On the nights of 9 and 10 November 1938, a series of coordinated attacks across Nazi Germany and Austria took place against the Jewish community. If you need to find a starting point for what would ultimately become the Final Solution and the death of tens of millions in Nazi concentration camps, then #Kristallnacht is probably it.
The “Night of Broken Glass” – for all the shattered windows of Jewish-run businesses and synagogues – has haunted me since I discovered it when I was a teenager. The unspeakable horror of these unprovoked, unjustifiable attacks on innocent people whose only “crime” was being Jewish was just as perturbing to me as the fact that all the other people who stood by and said nothing. Like the kids at school when someone else was being bullied.
It was 1980s Apartheid South Africa. The comparison to the everyday horrors of apartheid I could see all around me where clear and obvious.
Just as I was becoming an adult and understanding the horrors of the racist country I was born into, I discovered the horrors of the holocaust. I had glimpsed an image before, when I saw footage of a concentration camp in that excellent documentary The World At War. But it wasn’t until my teens that I understood the slow, poisonous way anti-Semitism had been used by Hitler to get himself into power. It took years to build up to a tipping point where outright inhumanity took over.
I first read that immortal warning around then: “First they came for the Socialists, and I did not speak out. Because I was not a Socialist. Then they came for the Trade Unionists, and I did not speak out. Because I was not a Trade Unionist.
Then they came for the Jews, and I did not speak out. Because I was not a Jew.
Then they came for me – and there was no one left to speak for me.”
As if those teenage years weren’t filled with enough angst.
But here is the terrifying thing: As British historian and Holocaust expert Martin Gilbert said: “no event in the history of German Jews between 1933 and 1945 was so widely reported as it was happening, and the accounts from the foreign journalists working in Germany sent shock waves around the world” according to Wikipedia.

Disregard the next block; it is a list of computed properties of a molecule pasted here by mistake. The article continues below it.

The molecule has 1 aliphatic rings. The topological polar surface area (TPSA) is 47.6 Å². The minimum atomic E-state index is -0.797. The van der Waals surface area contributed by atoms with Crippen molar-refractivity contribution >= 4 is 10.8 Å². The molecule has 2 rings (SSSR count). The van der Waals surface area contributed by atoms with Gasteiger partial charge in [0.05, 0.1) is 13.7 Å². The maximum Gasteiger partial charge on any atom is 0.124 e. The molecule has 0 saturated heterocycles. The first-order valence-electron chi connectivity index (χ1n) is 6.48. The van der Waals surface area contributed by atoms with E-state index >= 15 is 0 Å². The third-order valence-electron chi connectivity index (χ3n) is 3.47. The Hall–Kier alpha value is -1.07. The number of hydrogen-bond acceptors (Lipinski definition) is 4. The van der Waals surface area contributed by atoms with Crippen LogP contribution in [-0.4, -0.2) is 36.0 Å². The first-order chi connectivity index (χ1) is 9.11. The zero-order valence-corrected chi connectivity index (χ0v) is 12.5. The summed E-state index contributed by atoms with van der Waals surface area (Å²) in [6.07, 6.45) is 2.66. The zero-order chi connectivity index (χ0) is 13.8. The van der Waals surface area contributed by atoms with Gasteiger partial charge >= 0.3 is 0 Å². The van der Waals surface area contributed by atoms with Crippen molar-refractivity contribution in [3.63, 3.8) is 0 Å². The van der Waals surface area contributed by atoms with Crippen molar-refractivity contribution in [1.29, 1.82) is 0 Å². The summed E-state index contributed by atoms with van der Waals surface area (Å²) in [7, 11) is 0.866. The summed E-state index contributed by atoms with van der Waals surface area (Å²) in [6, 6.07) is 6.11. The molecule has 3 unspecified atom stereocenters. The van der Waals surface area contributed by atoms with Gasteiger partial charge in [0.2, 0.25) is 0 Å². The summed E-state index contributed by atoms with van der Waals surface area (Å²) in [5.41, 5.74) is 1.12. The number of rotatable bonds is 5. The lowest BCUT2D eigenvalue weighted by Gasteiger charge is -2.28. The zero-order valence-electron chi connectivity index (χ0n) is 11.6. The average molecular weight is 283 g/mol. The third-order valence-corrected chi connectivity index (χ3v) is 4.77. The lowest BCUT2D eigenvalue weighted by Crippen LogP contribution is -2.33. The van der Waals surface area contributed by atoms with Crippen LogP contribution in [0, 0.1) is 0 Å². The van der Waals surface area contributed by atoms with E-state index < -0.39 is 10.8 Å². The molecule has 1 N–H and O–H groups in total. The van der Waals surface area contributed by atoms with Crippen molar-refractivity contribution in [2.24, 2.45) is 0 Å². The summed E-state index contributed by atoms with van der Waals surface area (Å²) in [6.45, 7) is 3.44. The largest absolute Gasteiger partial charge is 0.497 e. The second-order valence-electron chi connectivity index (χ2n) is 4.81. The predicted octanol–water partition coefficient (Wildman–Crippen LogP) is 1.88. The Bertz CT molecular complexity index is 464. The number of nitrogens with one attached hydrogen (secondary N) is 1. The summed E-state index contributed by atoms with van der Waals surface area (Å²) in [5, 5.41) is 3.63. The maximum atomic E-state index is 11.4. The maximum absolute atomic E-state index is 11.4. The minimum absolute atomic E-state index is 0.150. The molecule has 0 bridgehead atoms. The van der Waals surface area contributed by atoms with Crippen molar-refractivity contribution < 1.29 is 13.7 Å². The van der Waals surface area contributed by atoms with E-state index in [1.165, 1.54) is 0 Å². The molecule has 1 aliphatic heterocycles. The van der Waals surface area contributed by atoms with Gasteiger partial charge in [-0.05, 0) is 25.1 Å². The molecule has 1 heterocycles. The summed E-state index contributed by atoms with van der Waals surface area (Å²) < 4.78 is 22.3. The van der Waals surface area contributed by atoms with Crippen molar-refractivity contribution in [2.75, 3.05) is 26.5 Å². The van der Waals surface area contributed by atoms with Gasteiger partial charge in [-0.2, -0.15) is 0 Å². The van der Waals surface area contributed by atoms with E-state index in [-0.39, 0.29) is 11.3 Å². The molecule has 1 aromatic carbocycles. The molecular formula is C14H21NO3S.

And yet, the world did. And it continues to be outraged, then returns to its disinterestedness. In South Africa alone, the world saw #Sharpeville and turned it’s back. It happened again in 1976 when the death of #HectorPeterson sparked the beginnings of outright revolution.
Sadly, there is a new and terrifying parallel to it after the unspeakable horrors of another Kristallnacht-like epiphany last week in Paris.
In one brutal, inexplicable and savage attack last week the world is suddenly united against fundamentalism, arguably in a way that it hasn’t been before.
The incongruous French and English hashtag #JeSuisCharlie has become a rallying cry for freedom of speech, of unity against zealots and murderers.
Last week was a seminal moment in the world’s way of communicating. There have been other tipping points – the Arab Spring and #BringBackOurGirls – but there was something that changed last week. It was the assassination of journalists, and the strike into freedom of expression that is signified, that has struck such a nerve.
It was as if the whole world watched the horror of Krystalnacht unfolding. Social media truly came of age in this god-forsaken time. Twitter became more than “the front page of news” as its often referred to now. It was as much of an online sharing hub as Facebook. The black avatar of “Je Suis Charlie” became as commonplace as flags during the world cup.
What we need is the same outpouring of shock, horror and disgust to unify humanity around the other, equally shocking travesties that happen everyday in the world. From the millions of children who go to bed hungry each day, right across the spectrum to the wholesale corruption of the Zuma administration, which is having a destructive effect on our economy and ultimately our own people. The latest Boko Haram massacre in Nigeria is so profoundly terrible that no one can quite count how many people were killed.
First they came for the cartoonists…